newpost is many moons ago. As for those who try to be reasonably current, Ken and I know how hard it is to do. So we took a three-week horizon—that is, who has posted something this year, 2021. That said, here are some of our favorite blogs on math and CS theory—after the first they are alphabetical by writer(s).What’s New Terence Tao

The best math blog of all time. If you must read one, then this is the one. If you read two or more math blogs, then this is still the one. If you read two or more posts on this blog, then you qualify as a mathematician.

Shtetl Optimized Scott Aaronson

Wonderful blog. A brilliant combination of results, comments, and opinions. We have “encoded” his name in the previous section—see if you can spot where and how.

Machine Learning Research Blog Francis Bach

Focused on connections between optimization and learning. I conjecture that the key to solving some of our deep questions—PNP—could be resolved by machine-learning technology. I recall a year ago while talking with learning experts at Chicago that they said: We think SAT should have an algorithm that runs in time for some .

Azimuth John Carlos Baez

Often goes into physics and policy, such as today’s third post in a series on environmental policy and climate change. But two recent posts were on Petri nets and higher abstractions of them.

Windows on Theory Boaz Barak

This was originally a joint blog by researchers at the Microsoft Silicon Valley Research Center before it closed in 2014. Last week’s post is also on machine learning and theory.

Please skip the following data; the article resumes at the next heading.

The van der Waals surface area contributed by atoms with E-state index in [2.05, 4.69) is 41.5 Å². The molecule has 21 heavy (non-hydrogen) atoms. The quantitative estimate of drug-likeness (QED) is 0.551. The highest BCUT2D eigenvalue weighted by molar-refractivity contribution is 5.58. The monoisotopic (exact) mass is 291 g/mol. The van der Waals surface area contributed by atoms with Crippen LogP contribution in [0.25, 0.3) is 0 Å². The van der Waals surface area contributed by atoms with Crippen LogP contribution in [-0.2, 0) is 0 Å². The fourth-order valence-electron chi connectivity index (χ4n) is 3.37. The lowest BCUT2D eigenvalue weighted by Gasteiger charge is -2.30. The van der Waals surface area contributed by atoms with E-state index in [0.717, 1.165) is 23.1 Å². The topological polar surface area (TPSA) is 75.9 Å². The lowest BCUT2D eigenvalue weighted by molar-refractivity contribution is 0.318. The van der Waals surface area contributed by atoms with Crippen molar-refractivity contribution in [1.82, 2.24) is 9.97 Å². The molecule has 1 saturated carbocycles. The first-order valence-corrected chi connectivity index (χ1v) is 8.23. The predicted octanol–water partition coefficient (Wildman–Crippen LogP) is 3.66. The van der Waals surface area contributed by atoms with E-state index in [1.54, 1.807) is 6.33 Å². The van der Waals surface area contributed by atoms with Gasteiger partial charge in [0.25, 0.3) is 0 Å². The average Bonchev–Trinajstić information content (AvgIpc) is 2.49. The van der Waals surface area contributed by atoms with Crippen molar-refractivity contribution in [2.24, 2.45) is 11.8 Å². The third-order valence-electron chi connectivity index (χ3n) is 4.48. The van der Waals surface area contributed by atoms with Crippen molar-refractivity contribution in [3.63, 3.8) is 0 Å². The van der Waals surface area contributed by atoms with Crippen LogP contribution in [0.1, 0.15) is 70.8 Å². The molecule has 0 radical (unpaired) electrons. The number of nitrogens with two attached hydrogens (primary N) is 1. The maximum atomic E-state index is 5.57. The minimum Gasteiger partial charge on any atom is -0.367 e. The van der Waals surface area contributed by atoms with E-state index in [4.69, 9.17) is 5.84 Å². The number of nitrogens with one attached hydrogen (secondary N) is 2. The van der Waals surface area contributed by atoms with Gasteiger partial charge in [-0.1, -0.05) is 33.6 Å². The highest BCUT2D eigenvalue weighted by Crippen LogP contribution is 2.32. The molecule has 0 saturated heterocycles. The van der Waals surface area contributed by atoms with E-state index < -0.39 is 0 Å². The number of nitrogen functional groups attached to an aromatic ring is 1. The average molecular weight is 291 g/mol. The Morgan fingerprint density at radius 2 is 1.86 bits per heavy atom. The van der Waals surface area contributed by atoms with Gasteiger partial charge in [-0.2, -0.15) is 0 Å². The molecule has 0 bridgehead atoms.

Mathematics under the Microscope Alexandre Borovik

See his book with Tony Gardiner,

The Essence of Mathematics. The spirit of the book is seen in this quote from George Pólya:It is better to solve one problem in five different ways than to solve five problems in one way.Turing’s Invisible Hand Felix Brandt, Michal Feldman, Jason Hartline, Bobby Kleinberg, Kevin Leyton-Brown, Noam Nisan, Vijay Vazirani

They have an annotated version of John Nash’s 1955 letter to the NSA about the complexity of crypto, which beat Kurt Gödel’s “lost letter” by a whole year. As we joked on 4/1/12, if we had known about it, GLL would have been NLL.

Peter Cameron’ Blog Peter Cameron

This is where I found out about the appointment of Lander to Biden’s cabinet. Peter is at St. Andrews and emeritus from Queen Mary University of London. Ken wrote about him in his memorial for Peter Neumann.

Quomodocumque Jordan Ellenberg

He asks: Am I Supposed To Say Something About The Invasion Of The United States Capitol? He does. We haven’t. (We are mulling a post on quantitative matters from the pandemic and election that have become political footballs.)

11011110 David Eppstein—the blog name is his initials DE in hexadecimal and his surname has a double-p.